Black Box Intel recapped this observation on May 18, urging brands to differentiate themselves a much as possible in terms of guest and employee experience.  Seems logical. This is why I support that low-yielding marketing and advertising spending come out to make room for the new.



John A. Gordon is a veteran restaurant industry analyst and management consultant. He has 6 years of field operations, 20 years of corporate staff financial planning and analysis roles, and the last 20 years at his founded restaurant analysis consultancy, Pacific Management Consulting Group. He works on complex analysis projects for restaurant operators of all types, investors, attorneys, and others who need answers about restaurants. Call him at 858 874-6626, or email jgordon@pacificmanagementconsultinggroup.com for an initial discussion.


[1]   Bank of America Restaurants Spending Note, June 12, 2023

[2]    Per CEO interview at Restauant Leadership Conference , 2023.

[3]   Restauant Business Online, Jonathan Maze, june 8 2023 (paywall).

[4]  Id, June 12, 2023 (paywall)

Crain’s Chicago Business – McDonald’s Franchisees’ Unprecedented Push For More Power

By Ally Marotti

McDonald’s franchisees are making an unprecedented bid to alter the balance of power in their relationship with the Chicago-based hamburger giant.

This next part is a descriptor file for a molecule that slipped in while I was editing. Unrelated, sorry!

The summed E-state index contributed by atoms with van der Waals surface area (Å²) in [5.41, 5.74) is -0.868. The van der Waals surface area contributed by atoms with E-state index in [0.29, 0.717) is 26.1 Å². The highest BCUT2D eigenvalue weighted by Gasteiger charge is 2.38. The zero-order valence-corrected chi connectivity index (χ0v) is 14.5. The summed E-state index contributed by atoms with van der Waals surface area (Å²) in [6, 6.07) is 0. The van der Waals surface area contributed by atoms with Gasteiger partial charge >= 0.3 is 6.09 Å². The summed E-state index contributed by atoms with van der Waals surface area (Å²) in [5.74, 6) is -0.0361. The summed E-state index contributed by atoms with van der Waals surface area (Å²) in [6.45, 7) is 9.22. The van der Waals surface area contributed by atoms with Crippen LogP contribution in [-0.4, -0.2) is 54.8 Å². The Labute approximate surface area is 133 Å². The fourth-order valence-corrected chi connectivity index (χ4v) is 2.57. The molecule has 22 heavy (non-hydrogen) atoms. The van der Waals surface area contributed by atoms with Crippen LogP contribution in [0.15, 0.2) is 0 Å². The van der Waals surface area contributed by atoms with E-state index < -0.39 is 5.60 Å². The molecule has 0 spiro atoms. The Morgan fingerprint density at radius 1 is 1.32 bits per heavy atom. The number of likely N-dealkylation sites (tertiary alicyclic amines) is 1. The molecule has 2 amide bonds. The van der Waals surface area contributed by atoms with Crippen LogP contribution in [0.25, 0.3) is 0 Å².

Leading the push is the National Owners Association, an independent franchisee advocacy group that launched about five years ago and represents roughly 1,000 of McDonald’s 2,000 franchisees. Advised by a well-known franchise lawyer, NOA is backing state legislation that gives franchisees more protection and is working to get the Federal Trade Commission to rewrite franchise rules in their favor.

McDonald’s and its franchisees have always had their ups and downs, but experts say the latest faceoff goes deeper than familiar debates over new product offerings and store upgrades. This time, franchisees are trying to gain more control in a partnership long dominated by the company.

“It’s not just a menu or restaurant format topic,” said RJ Hottovy, head of analytical research at location analytics company Placer.ai. “This is a little bit more personal.”

In a sign of how divisive the battle has become, the Wall Street Journal reported last month that McDonald’s U.S. president, Joe Erlinger, said in a call with franchisees that those supporting legislation were dividing the company. “You see attacks happening, and those attacks are coming from within,” the Journal quotes Erlinger as saying.